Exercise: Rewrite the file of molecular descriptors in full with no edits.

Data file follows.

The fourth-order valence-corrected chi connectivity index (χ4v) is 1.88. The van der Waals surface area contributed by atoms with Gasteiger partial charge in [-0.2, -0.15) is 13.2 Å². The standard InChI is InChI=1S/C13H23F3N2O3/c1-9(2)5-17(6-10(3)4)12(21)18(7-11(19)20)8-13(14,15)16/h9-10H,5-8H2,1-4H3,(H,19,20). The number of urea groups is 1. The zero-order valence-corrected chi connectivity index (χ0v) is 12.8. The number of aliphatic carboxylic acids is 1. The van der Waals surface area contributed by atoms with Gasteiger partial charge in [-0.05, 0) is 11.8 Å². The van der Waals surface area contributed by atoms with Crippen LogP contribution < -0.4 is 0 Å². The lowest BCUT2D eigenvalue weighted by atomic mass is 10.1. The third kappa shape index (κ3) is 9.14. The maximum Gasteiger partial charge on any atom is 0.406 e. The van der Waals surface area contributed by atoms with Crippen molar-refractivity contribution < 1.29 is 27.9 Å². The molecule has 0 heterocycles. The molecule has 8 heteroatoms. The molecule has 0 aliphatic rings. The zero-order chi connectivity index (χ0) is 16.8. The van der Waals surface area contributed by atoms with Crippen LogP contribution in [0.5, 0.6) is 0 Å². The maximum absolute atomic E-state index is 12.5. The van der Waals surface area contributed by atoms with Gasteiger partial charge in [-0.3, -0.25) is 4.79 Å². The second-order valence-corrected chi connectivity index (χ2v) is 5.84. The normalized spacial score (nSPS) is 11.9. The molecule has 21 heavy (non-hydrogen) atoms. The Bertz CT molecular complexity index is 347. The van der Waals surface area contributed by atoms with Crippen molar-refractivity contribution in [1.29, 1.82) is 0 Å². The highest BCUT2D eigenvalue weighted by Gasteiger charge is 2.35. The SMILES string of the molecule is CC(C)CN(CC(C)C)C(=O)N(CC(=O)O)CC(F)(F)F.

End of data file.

The fourth-order valence-corrected chi connectivity index (χ4v) is 1.88. The van der Waals surface area contributed by atoms with Gasteiger partial charge in [-0.2, -0.15) is 13.2 Å². The standard InChI is InChI=1S/C13H23F3N2O3/c1-9(2)5-17(6-10(3)4)12(21)18(7-11(19)20)8-13(14,15)16/h9-10H,5-8H2,1-4H3,(H,19,20). The number of urea groups is 1. The zero-order valence-corrected chi connectivity index (χ0v) is 12.8. The number of aliphatic carboxylic acids is 1. The van der Waals surface area contributed by atoms with Gasteiger partial charge in [-0.05, 0) is 11.8 Å². The van der Waals surface area contributed by atoms with Crippen LogP contribution < -0.4 is 0 Å². The lowest BCUT2D eigenvalue weighted by atomic mass is 10.1. The third kappa shape index (κ3) is 9.14. The maximum Gasteiger partial charge on any atom is 0.406 e. The van der Waals surface area contributed by atoms with Crippen molar-refractivity contribution < 1.29 is 27.9 Å². The molecule has 0 heterocycles. The molecule has 8 heteroatoms. The molecule has 0 aliphatic rings. The zero-order chi connectivity index (χ0) is 16.8. The van der Waals surface area contributed by atoms with Crippen LogP contribution in [0.5, 0.6) is 0 Å². The maximum absolute atomic E-state index is 12.5. The van der Waals surface area contributed by atoms with Gasteiger partial charge in [-0.3, -0.25) is 4.79 Å². The second-order valence-corrected chi connectivity index (χ2v) is 5.84. The normalized spacial score (nSPS) is 11.9. The molecule has 21 heavy (non-hydrogen) atoms. The Bertz CT molecular complexity index is 347. The van der Waals surface area contributed by atoms with Crippen molar-refractivity contribution in [1.29, 1.82) is 0 Å². The highest BCUT2D eigenvalue weighted by Gasteiger charge is 2.35. The SMILES string of the molecule is CC(C)CN(CC(C)C)C(=O)N(CC(=O)O)CC(F)(F)F.